2
$\begingroup$
  1. How does an electro-magnetic waves get detached from an antenna and spread to the space?
  2. While an antenna receives an EM wave, which quantity of the EM wave (electric or magnetic) is used for converting the EM wave to electric energy. i.e, fluctuating magnetic field or fluctuating electric field produces the movement of electrons in antenna?
  3. When an EM wave travels in the space how it can be directional? If fluctuating magnetic field produces electric field (and vice verse), each point of EM wave in space again act like a source and it spread from there in all direction?
$\endgroup$

1 Answer 1

3
$\begingroup$

How does an electro-magnetic waves get detached from an antenna and spread to the space?

There is the classical formulation of electromagnetism. In that, a varying electric field generates a varying magnetic field and the wave propagates because it has a directional vector that carries the power of the wave, the Poynting vector.

poynting vector

Dipole radiation of a dipole vertically in the page showing electric field strength (colour) and Poynting vector (arrows) in the plane of the page.

While an antenna receives an EM wave, which quantity of the EM wave (electric or magnetic) is used for converting the EM wave to electric energy. i.e, fluctuating magnetic field or fluctuating electric field produces the movement of electrons in antenna?

The electric field.

When an EM wave travels in the space how it can be directional?

Look at the figure. It is a directional solution of the boundary conditions of the electromagnetic problem, and it carries energy and in the quantum mechanical representation with photons, momentum too.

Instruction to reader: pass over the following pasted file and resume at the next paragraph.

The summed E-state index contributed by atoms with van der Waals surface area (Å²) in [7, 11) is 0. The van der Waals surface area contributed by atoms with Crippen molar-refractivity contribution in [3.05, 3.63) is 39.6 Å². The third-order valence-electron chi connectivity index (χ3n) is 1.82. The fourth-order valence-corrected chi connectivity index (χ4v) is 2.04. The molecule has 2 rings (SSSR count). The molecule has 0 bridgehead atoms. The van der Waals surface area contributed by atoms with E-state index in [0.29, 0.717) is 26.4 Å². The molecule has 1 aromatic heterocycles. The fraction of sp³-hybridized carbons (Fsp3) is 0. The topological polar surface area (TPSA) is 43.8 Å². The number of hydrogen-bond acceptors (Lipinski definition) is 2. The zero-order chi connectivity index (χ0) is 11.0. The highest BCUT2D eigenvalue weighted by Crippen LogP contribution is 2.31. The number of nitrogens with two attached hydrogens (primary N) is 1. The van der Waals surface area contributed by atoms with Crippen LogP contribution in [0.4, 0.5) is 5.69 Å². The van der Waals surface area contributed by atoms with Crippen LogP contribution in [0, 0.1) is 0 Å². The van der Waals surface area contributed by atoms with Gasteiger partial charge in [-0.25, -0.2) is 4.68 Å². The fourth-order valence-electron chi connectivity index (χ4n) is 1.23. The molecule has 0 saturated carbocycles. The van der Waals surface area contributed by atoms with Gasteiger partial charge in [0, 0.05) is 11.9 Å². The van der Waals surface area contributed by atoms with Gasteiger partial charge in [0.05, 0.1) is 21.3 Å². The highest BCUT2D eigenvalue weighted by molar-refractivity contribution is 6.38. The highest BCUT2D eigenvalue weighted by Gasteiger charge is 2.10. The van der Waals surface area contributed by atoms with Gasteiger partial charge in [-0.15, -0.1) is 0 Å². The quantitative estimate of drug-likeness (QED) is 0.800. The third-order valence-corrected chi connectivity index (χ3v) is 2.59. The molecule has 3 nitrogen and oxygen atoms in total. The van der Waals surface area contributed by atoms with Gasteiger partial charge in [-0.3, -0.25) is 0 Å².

If fluctuating magnetic field produces electric field (and vice verse), each point of EM wave in space again act like a source and it spread from there in all direction?

No. The poynting vector , look at the arrows in the figure, is directional, and it is the direction in which the wave propagates. It is not continuous point sources.

$\endgroup$
10
  • $\begingroup$ anna v:Thanks for the answers. One more doubt. If only the incoming electric field is used by antenna, why can't we increase the reception of the antenna by using a material for antenna which will accept the magnetic field and convert into electric field(eg:Copper). So both electric and magnetic fields are used. $\endgroup$ Commented Dec 15, 2012 at 16:03
  • $\begingroup$ Copper does not have magnetic properties. It is a very good conductor. It is the electron conductivity in the fermi level in the metal of the antenna which respond to the electric field. The atoms themselves are stuck in their location and any magnetic properties they have are also stuck. $\endgroup$
    – anna v
    Commented Dec 15, 2012 at 16:42
  • $\begingroup$ Where do we use that? @Cazy Buddy? '@'anna v : Why dont we go for silver which is a better conductor than copper in patch antenna/microscopic antennas. only because of cost concern or something else? – $\endgroup$ Commented Dec 15, 2012 at 17:41
  • $\begingroup$ @CrazyBuddy above comment form sree is for you $\endgroup$
    – anna v
    Commented Dec 15, 2012 at 17:41
  • $\begingroup$ Yes, cost. Also tensile strength, if easily corroded etc have to be taken into account for antennas and wires. $\endgroup$
    – anna v
    Commented Dec 15, 2012 at 17:45

Your Answer

By clicking “Post Your Answer”, you agree to our terms of service and acknowledge you have read our privacy policy.

Not the answer you're looking for? Browse other questions tagged or ask your own question.